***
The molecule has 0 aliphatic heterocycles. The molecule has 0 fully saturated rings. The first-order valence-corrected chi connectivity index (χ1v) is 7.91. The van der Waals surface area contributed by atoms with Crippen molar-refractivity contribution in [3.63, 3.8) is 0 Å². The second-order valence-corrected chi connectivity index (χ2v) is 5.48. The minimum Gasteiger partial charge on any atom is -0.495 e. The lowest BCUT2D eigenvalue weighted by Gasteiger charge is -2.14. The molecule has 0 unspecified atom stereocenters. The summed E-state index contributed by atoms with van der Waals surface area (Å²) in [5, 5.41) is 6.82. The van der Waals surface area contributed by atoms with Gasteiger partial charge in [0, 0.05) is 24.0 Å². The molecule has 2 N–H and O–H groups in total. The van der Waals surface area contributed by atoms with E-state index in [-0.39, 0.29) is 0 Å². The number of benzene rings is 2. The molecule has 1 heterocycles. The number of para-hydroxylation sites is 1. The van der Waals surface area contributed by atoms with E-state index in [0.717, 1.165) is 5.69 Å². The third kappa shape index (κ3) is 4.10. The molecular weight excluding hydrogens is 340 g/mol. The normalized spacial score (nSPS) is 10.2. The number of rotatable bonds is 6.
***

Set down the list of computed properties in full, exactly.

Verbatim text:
The molecule has 0 aliphatic heterocycles. The molecule has 0 fully saturated rings. The first-order valence-corrected chi connectivity index (χ1v) is 7.91. The van der Waals surface area contributed by atoms with Crippen molar-refractivity contribution in [3.63, 3.8) is 0 Å². The second-order valence-corrected chi connectivity index (χ2v) is 5.48. The minimum Gasteiger partial charge on any atom is -0.495 e. The lowest BCUT2D eigenvalue weighted by Gasteiger charge is -2.14. The molecule has 0 unspecified atom stereocenters. The summed E-state index contributed by atoms with van der Waals surface area (Å²) in [5, 5.41) is 6.82. The van der Waals surface area contributed by atoms with Gasteiger partial charge in [0, 0.05) is 24.0 Å². The molecule has 2 N–H and O–H groups in total. The van der Waals surface area contributed by atoms with E-state index in [-0.39, 0.29) is 0 Å². The number of benzene rings is 2. The molecule has 1 heterocycles. The number of para-hydroxylation sites is 1. The van der Waals surface area contributed by atoms with E-state index in [0.717, 1.165) is 5.69 Å². The third kappa shape index (κ3) is 4.10. The molecular weight excluding hydrogens is 340 g/mol. The normalized spacial score (nSPS) is 10.2. The number of rotatable bonds is 6.